From Gershwin, unless we got into Tech or Stuy, we went to the local high school from 1959-1962 - Thomas Jefferson - where the white kids from Canarsie, which didn't have a high school, were bused in. So were kids from a wide area including Brownsville and points north and west -- Wingate hadn't opened yet. Jeff was a real melting pot but again we were segregated into honors classes which were almost all white and very Jewish - again, the white working class kids were mostly not included.
My block even as late as the early 60s was all white and mostly Jewish. The PS 190 school yard was a major hangout after school and on weekends. Then suddenly the yard became deserted as gang activity increased - white gangs - as more poor whites began to move into the neighborhood.
Then came the day that a black family bought a house on our block and people panicked -- aided by the block buster real estate agents who besieged us. What is interesting was that this family seemed to be more middle class than everyone else on the block - and they ended up moving before we did.
Then the muggings began. The corner grocery store owner was beaten. The drug store was robbed until Mr. Chesler gave up and left. Mendel's candy store and soda fountain was soon gone.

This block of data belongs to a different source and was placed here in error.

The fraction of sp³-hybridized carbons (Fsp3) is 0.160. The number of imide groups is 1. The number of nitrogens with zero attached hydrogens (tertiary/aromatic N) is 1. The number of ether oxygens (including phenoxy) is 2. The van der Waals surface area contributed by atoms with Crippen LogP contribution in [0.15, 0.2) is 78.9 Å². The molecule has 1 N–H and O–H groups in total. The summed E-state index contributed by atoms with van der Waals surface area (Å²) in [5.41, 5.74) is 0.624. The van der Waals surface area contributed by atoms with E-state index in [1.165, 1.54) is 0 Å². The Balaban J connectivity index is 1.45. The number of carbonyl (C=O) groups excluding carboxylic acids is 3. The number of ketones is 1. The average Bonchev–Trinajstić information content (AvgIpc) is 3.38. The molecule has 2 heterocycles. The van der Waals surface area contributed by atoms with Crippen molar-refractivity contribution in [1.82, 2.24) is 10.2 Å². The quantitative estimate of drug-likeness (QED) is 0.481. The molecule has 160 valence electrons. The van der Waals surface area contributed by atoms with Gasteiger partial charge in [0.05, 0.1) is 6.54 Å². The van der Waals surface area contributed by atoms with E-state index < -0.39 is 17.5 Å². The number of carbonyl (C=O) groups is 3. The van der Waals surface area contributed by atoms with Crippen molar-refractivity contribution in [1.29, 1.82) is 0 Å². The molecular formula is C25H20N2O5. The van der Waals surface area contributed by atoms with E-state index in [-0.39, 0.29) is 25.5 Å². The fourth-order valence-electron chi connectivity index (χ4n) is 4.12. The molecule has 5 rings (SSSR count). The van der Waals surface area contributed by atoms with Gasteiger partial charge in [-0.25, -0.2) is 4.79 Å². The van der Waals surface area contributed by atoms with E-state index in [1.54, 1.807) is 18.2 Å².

My parents began to think of selling - I think my friend's dad was mugged coming from the subway. And they got a good price in 1965 -- $20 grand - from a black couple - he had been in the army I believe. A good friend of mine still lived on the block for a few years until they were a minority.
I was in my junior year at Brooklyn College and we rented an apartment on East 82 St in what was known as new Canarsie, while old Canarsie further south and east had historically been Italian.
In 1971, shortly after I moved out in prep for getting married, my parents bought a co-op in Lindenwood, a subsection of Howard Beach, where they lived for most of the rest of their lives. Lindenwood is just over the border from East NY -- you can walk to the Lindenwood Diner on Linden Blvd which is still around and seemingly doing very well.
The irony now is that most of Canarsie is black - many of West Indian decent. And most white abandoned that neighborhood a decade or two later.
What happened to the blocks around my house? I would drive around and it looked like a war zone. Rubble on all the apartment houses. Fortunoff's, which had employed so many people, bailed out and left Livonia Ave looking like Dresden.